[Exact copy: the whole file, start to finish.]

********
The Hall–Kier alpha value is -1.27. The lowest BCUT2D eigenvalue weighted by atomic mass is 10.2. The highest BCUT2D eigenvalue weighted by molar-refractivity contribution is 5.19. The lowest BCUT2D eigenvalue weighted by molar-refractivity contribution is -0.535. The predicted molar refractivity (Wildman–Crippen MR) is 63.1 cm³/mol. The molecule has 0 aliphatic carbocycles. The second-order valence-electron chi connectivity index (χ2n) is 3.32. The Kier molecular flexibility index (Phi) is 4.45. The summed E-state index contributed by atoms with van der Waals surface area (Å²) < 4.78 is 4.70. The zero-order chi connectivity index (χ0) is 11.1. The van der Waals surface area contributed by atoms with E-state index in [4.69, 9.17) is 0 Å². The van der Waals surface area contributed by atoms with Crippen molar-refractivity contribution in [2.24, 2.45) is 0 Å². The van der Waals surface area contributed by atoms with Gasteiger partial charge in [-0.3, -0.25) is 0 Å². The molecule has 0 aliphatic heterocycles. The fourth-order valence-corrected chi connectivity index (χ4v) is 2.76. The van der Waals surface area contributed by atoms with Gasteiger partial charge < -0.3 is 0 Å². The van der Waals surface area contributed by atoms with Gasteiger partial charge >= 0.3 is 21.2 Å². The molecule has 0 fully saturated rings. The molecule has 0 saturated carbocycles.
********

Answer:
The Hall–Kier alpha value is -1.27. The lowest BCUT2D eigenvalue weighted by atomic mass is 10.2. The highest BCUT2D eigenvalue weighted by molar-refractivity contribution is 5.19. The lowest BCUT2D eigenvalue weighted by molar-refractivity contribution is -0.535. The predicted molar refractivity (Wildman–Crippen MR) is 63.1 cm³/mol. The molecule has 0 aliphatic carbocycles. The second-order valence-electron chi connectivity index (χ2n) is 3.32. The Kier molecular flexibility index (Phi) is 4.45. The summed E-state index contributed by atoms with van der Waals surface area (Å²) < 4.78 is 4.70. The zero-order chi connectivity index (χ0) is 11.1. The van der Waals surface area contributed by atoms with E-state index in [4.69, 9.17) is 0 Å². The van der Waals surface area contributed by atoms with Crippen molar-refractivity contribution in [2.24, 2.45) is 0 Å². The van der Waals surface area contributed by atoms with Gasteiger partial charge in [-0.3, -0.25) is 0 Å². The molecule has 0 aliphatic heterocycles. The fourth-order valence-corrected chi connectivity index (χ4v) is 2.76. The van der Waals surface area contributed by atoms with Gasteiger partial charge < -0.3 is 0 Å². The van der Waals surface area contributed by atoms with Gasteiger partial charge >= 0.3 is 21.2 Å². The molecule has 0 fully saturated rings. The molecule has 0 saturated carbocycles.